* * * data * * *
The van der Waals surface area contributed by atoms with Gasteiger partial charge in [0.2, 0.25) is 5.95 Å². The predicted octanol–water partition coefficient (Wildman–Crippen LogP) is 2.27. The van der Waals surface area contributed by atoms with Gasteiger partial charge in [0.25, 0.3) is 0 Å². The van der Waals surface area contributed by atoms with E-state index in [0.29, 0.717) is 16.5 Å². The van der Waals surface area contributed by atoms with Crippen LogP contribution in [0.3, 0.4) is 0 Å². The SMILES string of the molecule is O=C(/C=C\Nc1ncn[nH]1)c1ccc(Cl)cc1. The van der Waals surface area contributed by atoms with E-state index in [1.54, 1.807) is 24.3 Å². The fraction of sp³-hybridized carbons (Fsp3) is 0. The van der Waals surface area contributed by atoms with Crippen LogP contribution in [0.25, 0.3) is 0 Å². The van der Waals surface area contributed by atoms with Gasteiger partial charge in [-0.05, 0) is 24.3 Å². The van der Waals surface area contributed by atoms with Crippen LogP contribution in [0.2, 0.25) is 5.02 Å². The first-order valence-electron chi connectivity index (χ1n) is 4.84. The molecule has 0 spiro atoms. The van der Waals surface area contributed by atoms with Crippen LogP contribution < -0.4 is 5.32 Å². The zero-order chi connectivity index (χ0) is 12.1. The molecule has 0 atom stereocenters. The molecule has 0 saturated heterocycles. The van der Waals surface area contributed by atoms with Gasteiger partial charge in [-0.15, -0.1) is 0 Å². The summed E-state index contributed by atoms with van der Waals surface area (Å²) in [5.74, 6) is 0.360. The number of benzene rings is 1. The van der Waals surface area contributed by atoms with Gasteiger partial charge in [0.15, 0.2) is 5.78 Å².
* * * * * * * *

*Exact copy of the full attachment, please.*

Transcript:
The van der Waals surface area contributed by atoms with Gasteiger partial charge in [0.2, 0.25) is 5.95 Å². The predicted octanol–water partition coefficient (Wildman–Crippen LogP) is 2.27. The van der Waals surface area contributed by atoms with Gasteiger partial charge in [0.25, 0.3) is 0 Å². The van der Waals surface area contributed by atoms with E-state index in [0.29, 0.717) is 16.5 Å². The van der Waals surface area contributed by atoms with Crippen LogP contribution in [0.3, 0.4) is 0 Å². The SMILES string of the molecule is O=C(/C=C\Nc1ncn[nH]1)c1ccc(Cl)cc1. The van der Waals surface area contributed by atoms with E-state index in [1.54, 1.807) is 24.3 Å². The fraction of sp³-hybridized carbons (Fsp3) is 0. The van der Waals surface area contributed by atoms with Crippen LogP contribution in [0.25, 0.3) is 0 Å². The van der Waals surface area contributed by atoms with Gasteiger partial charge in [-0.05, 0) is 24.3 Å². The van der Waals surface area contributed by atoms with Crippen LogP contribution in [0.2, 0.25) is 5.02 Å². The first-order valence-electron chi connectivity index (χ1n) is 4.84. The molecule has 0 spiro atoms. The van der Waals surface area contributed by atoms with Crippen LogP contribution < -0.4 is 5.32 Å². The zero-order chi connectivity index (χ0) is 12.1. The molecule has 0 atom stereocenters. The molecule has 0 saturated heterocycles. The van der Waals surface area contributed by atoms with Gasteiger partial charge in [-0.15, -0.1) is 0 Å². The summed E-state index contributed by atoms with van der Waals surface area (Å²) in [5.74, 6) is 0.360. The number of benzene rings is 1. The van der Waals surface area contributed by atoms with Gasteiger partial charge in [0.15, 0.2) is 5.78 Å².